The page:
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You can expose properties in two ways:

You can also mark a property as the default value for a script component.

To expose a property as a simple value

  1. Create a <public> element as a child of the <component> element.

  2. In the <public> element, include a <property> element that specifies the variable used to store property value.

  3. To initialize the value of a simple property, create a global variable in the <script> element with a name matching propertyName (or propertyVariable, if you specified that) and assign it a value.

  4. The following script component fragment illustrates two properties (name and tag) exposed as simple values. The properties are initialized using global variables in the <script> element.

    NoteNote

    A CDATA section is required to make the script in the <script> element opaque. For details, see Script Component Files and XML Conformance.

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    <public>
       <property name="name"/>
       <property name="tag" internalName="tagVar"/>
    </public>
    
    <script language="VBScript">
       <![CDATA[
       Dim name
       name = "script component"   ' Initializes the value of name property.
       Dim tagVar
       tagVar = "10"   ' Initializes the value of tag property.
       ]]>
    </script>

To expose a property using functions

  1. In the script component file's <public> element, include a <property> element that contains a <get> element to define the read function and a <put> element to define the write function. If you do not include the <put> element, the property will be read-only. If you do not include the <get> element, the property will be write-only.

  2. Write procedures in a <script> element outside the <public> element to implement the functions. The function for setting the property's value — the put function — must accept a single parameter, the value to set the property to.

    The names of the procedures must match the internal names you specified in the <property> element. If you did not specify an internalName attribute, the names of the functions must be the name of the function with the get_ prefix for a read function, and with a put_ prefix for the write function.

  3. For example, the following script component fragment is an example of a script component file that exposes three properties: sname, dateOfBirth, and age. The dateOfBirth property is defined by functions so it can include error checking. The age property is calculated, and is therefore defined as read-only.

    NoteNote

    A CDATA section is required to make the script in the <script> element opaque. For details, see Script Component Files and XML Conformance.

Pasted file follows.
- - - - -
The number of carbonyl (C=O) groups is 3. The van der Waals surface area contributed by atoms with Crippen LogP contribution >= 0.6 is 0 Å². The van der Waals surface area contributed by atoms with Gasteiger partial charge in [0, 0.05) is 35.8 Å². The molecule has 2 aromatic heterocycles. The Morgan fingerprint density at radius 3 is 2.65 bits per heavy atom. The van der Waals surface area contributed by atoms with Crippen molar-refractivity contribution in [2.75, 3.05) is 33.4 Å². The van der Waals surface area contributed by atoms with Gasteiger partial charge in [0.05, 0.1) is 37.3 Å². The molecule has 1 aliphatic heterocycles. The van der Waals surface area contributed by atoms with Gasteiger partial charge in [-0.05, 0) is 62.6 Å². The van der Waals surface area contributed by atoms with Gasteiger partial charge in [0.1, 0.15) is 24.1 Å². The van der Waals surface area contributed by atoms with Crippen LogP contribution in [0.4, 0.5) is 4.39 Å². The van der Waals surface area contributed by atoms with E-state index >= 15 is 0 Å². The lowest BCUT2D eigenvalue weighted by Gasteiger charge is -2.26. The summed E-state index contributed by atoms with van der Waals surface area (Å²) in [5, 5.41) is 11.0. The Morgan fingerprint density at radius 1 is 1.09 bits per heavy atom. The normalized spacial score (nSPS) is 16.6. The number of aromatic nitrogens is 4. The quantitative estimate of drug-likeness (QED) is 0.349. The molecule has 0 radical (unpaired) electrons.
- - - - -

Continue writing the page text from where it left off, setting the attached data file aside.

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    <public>
       <property name="sname"/>
       <property name="age">
          <get internalName="readAge"/>
       </property>
       <property name="dateOfBirth">
          <get internalName="readDOB"/>
          <put internalName="writeDOB"/>
       </property>
    </public>
    
    <script language="VBScript">
    <![CDATA[
    Dim sname   ' Read-write sname property (no functions).
    Dim gDOB   ' Global variable used to store date of birth.
    
    Function readDOB()
       ' Gets value of dateOfBirth property.
       readDOB = gDOB
    End Function
    
    Function writeDOB(newDOB)
       ' Sets value of dateOfBirth property.
       If isDate(gDOB) Then
          'Error checking
          gDOB = newDOB
       End If
    End Function
    
    Function readAge()
       ' Calculates read-only age property.
       If isDate(gDOB) Then
          dobM = DatePart("m", gDOB)
          dobD = DatePart("d", gDOB)
          dobY = DatePart("yyyy", gDOB)
          todayY = DatePart("yyyy", Date)
          age = todayY - dobY
    
          ' Adjust if birthday has not yet occurred this year.
          bday = DateValue(dobM & "/" & dobD & "/" & todayY)
          If DateDiff("d", bday, DateValue(Date)) < 0 Then
             age = age - 1
          End If
          readAge = age
       End If
    End Function
    ]]>
    </script>

You can specify a default property for a script component so the host application can get or set the property's value without explicitly naming the property. For example, if you have exposed a property called sname and marked it as the default, you can work with it in either of these ways in Visual Basic:

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Set component = CreateObject("Component.MyComponent")
n = component.sname   ' Gets property explicitly.
n = component   ' Gets value of sname as default.

To specify a default property, include an attribute assigning a special dispatch identifier (a dispid) to the method. For more information about dispids, see Exposing Events.

To specify a default property

  • In the <property> element, include the attribute dispid="0", as in the following example:

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    <property name="sname" dispid="0"/>
    NoteNote

    This technique can be used to assign either a default property or a default method, but not both. There can be only one element in the script component with the dispid of zero.

See Also


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